Next-generation wireless technology LTE aims to be the true global standard for the industry
Much progress has been made in last decade; still, some factors that may slow its adoption
ANALYSIS Every 10 years or so, a major wireless technology evolution appears, touting the ability to disrupt markets, enhance raw transmission speeds and promising to provide the next wireless nirvana experience for end-users.
As analogue cellular phones gave way to digital systems via GSM (Global System for Mobile Communications) in the early 1990s, so too GSM transitioned into third generation (3G) systems.
Today, about 20 years after GSM first came to this region, we’re once again at a crossroad of the wireless evolution and Long Term Evolution or LTE is the word on every wireless operator’s lips.
In a nutshell, LTE promises to have the following technical benefits:
A theoretical download speed of more than 100Mbps (megabits per second) and 50Mbps upload speed. However, the practical speeds experienced in a real-life scenario and in a commercial network are closer to that of 10Mbps to 30Mbps download speeds and 5Mbps to 10Mbps upload speeds;
Extremely low data latency throughputs of 5 milliseconds (ms), which translate to faster response time from network servers, thereby allowing real-time applications such as online stock transaction or gaming to happen without lag;
More efficient use of a given frequency spectrum compared to 3G, which means more network capacity (more users and faster transmissions) given the same cell capacity; and
An all-IP (Internet Protocol) network architecture starting from the base station to the backend infrastructure, with fewer network elements in between the two, thereby allowing more efficient connection.
The aforementioned technical benefits will benefit businesses too, largely enabling organizations to increase their dependency on mobility by enhancing their ability to access everything from their applications, data and information while on the move.
This is supposed to improve productivity and responsiveness, and give greater flexibility to staff to manage their work outside of the office.
How we got to LTE
The official development of LTE began in 2005 after Japanese operator NTT DoCoMo proposed a next-generation wireless standard that would seek to unify the somewhat fragmented wireless standards that had been in existence to date.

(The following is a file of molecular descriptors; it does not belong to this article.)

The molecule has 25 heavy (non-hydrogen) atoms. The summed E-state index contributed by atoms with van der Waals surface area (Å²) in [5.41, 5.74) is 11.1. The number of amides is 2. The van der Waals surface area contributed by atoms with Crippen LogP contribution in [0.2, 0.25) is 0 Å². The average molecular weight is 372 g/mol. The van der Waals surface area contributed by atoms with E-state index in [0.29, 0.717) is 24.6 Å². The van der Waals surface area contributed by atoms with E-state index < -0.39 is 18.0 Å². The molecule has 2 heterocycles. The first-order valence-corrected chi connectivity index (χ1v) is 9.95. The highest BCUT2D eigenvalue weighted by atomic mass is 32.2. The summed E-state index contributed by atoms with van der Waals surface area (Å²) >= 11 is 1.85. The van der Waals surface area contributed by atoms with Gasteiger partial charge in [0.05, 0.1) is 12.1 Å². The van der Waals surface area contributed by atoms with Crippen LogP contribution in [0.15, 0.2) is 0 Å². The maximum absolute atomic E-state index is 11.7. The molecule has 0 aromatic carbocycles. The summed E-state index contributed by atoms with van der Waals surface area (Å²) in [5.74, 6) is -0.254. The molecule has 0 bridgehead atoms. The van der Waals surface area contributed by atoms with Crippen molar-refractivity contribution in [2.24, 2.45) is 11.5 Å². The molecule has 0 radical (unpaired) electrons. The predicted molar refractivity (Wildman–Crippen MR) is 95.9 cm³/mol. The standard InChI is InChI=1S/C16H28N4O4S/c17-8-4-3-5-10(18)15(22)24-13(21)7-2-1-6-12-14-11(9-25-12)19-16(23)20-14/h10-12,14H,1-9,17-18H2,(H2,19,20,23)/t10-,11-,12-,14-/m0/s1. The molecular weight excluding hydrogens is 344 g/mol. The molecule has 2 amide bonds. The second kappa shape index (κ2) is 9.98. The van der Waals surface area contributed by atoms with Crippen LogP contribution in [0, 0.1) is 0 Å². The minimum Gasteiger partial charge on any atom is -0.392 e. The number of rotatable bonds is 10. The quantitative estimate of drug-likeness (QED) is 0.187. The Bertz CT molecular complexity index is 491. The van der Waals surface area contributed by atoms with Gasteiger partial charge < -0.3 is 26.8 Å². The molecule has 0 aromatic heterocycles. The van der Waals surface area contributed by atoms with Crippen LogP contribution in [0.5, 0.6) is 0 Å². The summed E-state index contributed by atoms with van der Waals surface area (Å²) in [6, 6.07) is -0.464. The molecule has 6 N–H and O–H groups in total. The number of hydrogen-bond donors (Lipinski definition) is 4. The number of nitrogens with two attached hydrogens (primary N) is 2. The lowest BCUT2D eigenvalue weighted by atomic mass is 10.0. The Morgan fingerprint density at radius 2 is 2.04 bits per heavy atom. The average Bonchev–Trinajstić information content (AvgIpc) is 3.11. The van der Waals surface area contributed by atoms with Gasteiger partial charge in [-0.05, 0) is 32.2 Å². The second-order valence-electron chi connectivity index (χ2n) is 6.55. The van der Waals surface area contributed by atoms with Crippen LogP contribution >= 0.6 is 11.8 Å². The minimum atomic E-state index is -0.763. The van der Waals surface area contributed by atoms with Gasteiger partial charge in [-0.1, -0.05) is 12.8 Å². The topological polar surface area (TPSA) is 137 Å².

The development of GSM in the late 1980s in Europe meant that much of the 1990s was focused on the technology in pan-European countries. The spread of GSM was also prevalent in Asia Pacific as traditionally speaking, operators in this region took their mobile technology playbook from European countries rather than from the United States.
However, GSM did not turn out to be a truly global standard as it did not get a foothold with large operators in the United States (Verizon and Sprint), Canada (Bell and Telus), Japan (KDDI), South Korea (SK Telecom) or China (China Telecom) – all of which favoured a competing standard known as CDMA (code division multiple access).
As a result of this, the use of these two technical standards effectively fragmented the market and forced operators to either choose one or the other, resulting in the disruption of a truly global operating standard. This also gave birth to an immensely fragmented device ecosystem, as devices from the GSM camp could not be used where CDMA networks were operating.
This dilemma was best seen when Apple introduced its hugely popular iPhone in 2007 using the GSM standard rather than CDMA, which benefited GSM operator AT&T as opposed to its rival Verizon Wireless, for about five years.
After that exclusive period in which anyone who wanted an iPhone in the United States would have needed to have signed up with AT&T, Apple introduced the Verizon version of the iPhone in 2011 based on CDMA.
The goal of LTE is thus to unify these two competing standards and to ensure that future wireless communications would have economies of scale in both handsets and network infrastructure gear.
Besides this, the coming of LTE also helped network operators by giving them a natural migration path for their existing legacy technologies (GSM/CDMA) to make the leap into newer, more efficient and less complicated networks, thereby resulting in lower capital expenditure (capex) and operational expenditure (opex) costs for the operators to absorb.